First, let’s get it out of the way: we’d always recommend buying a language training software or enrolling in a live course as the best recourse for learning a new language. Even cheaper packages can be enough if all you want is to learn basic communication skills.
With that said, the internet has given rise to tons (and I mean tons) of free language learning materials. Some of them are good. Some of them are a total bust. Most of them linger somewhere in between.
Nothing is Free
Nothing is really free. Even in language learning. Want to know what you’re paying with when you do a free online course?
1. Your time. When you use free resources, a lot of the structure and format are left to you. As such, you’ll have to spend as much time planning your lessons as you do actually sitting through them. Contrast that with a paid language software where the lessons are already structured according to a system — all you have to do is sit down and do the work. That’s a ton of time saved.
2. Your email address. Many free courses require to sign up. In turn, they’ll upsell you on a variety of services that someone studying a foreign language is likely to be interested in, such as plane tickets, travel guidebooks, tour packages or language learning trips. All businesses need to make money after all and, whether you realize it or not, any online service offering free language lessons likely has a business plan in place (if they don’t, they’ll likely close within a year, so enjoy while you can).
3. Your mindshare. Ads constitute a big part of website revenues in the internet, so don’t complain if your favorite free language resource throws a bunch of ads at you, whether occasionally or frequently.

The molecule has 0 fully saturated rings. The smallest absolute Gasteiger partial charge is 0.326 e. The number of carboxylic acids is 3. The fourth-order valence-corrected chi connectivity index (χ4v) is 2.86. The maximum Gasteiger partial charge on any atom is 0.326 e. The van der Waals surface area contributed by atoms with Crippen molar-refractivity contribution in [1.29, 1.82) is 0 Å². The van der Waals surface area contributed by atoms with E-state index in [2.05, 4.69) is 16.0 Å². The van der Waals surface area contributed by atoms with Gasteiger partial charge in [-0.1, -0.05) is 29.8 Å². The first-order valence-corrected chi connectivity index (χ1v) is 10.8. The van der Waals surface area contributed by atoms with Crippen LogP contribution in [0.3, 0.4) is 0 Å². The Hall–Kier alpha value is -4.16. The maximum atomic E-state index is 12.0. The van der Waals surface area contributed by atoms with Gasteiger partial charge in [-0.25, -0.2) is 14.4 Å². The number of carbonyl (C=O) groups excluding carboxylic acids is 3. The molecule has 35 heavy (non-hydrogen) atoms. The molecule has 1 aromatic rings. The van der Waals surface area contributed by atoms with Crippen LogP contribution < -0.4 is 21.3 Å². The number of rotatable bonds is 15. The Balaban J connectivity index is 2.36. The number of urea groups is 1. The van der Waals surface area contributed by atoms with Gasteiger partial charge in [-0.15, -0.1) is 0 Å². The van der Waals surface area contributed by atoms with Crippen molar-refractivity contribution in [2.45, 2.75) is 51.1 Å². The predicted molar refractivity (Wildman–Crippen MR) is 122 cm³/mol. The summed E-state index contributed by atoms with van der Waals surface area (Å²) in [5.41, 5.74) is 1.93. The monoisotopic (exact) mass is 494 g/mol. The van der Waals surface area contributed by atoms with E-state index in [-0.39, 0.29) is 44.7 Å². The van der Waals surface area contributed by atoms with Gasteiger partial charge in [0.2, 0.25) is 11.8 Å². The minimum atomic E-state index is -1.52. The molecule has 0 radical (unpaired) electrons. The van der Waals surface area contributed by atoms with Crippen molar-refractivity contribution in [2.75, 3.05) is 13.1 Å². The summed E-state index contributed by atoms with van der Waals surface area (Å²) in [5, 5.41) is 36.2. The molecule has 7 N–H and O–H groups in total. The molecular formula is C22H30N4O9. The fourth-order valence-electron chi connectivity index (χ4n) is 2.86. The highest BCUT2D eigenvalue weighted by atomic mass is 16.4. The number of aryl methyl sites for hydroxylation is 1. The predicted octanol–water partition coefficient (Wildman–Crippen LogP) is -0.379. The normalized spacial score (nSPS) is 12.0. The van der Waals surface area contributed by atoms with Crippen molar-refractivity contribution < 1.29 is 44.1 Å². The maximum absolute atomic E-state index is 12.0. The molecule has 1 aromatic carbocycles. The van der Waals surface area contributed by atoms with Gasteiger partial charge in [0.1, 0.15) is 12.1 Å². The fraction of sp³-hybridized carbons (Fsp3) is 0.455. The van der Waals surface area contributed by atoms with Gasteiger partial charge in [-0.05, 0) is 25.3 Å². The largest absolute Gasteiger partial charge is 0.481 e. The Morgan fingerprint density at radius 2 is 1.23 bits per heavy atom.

Our Ideal Setup
In a perfect world, we’d like all language students to either invest in a good language learning software or enroll in a reputable language course, then use free resources as a secondary aid to further their studies. Why? Because the work that goes into organizing materials, structuring lessons and ensuring proper progression is something free materials are rarely reliable at. In fact, many of the free resources online are single-lessons that you will need to curate and structure all by yourself — something you’re not genuinely equipped to do considering you aren’t actually knowledgeable in the target language in the first place.
We’ve given our fair warning. Whether you use these free resources as primary materials or secondary aids is now up to you. Just remember: time and effort is just as precious as money, so if you find yourself struggling relying solely on free resources, start reconsidering your steps.
Free Language Lessons
1. iTunes. Yep, Apple’s content portal offers a good selection of free audio lessons. The sources vary, but I’ve found offerings from the Open University, the US Peace Corps, various educational institutions and other organizations. Since these are free uploaded lessons, there are no guarantees in quality of instruction, but since they’re free, you should be able to download and evaluate all you want.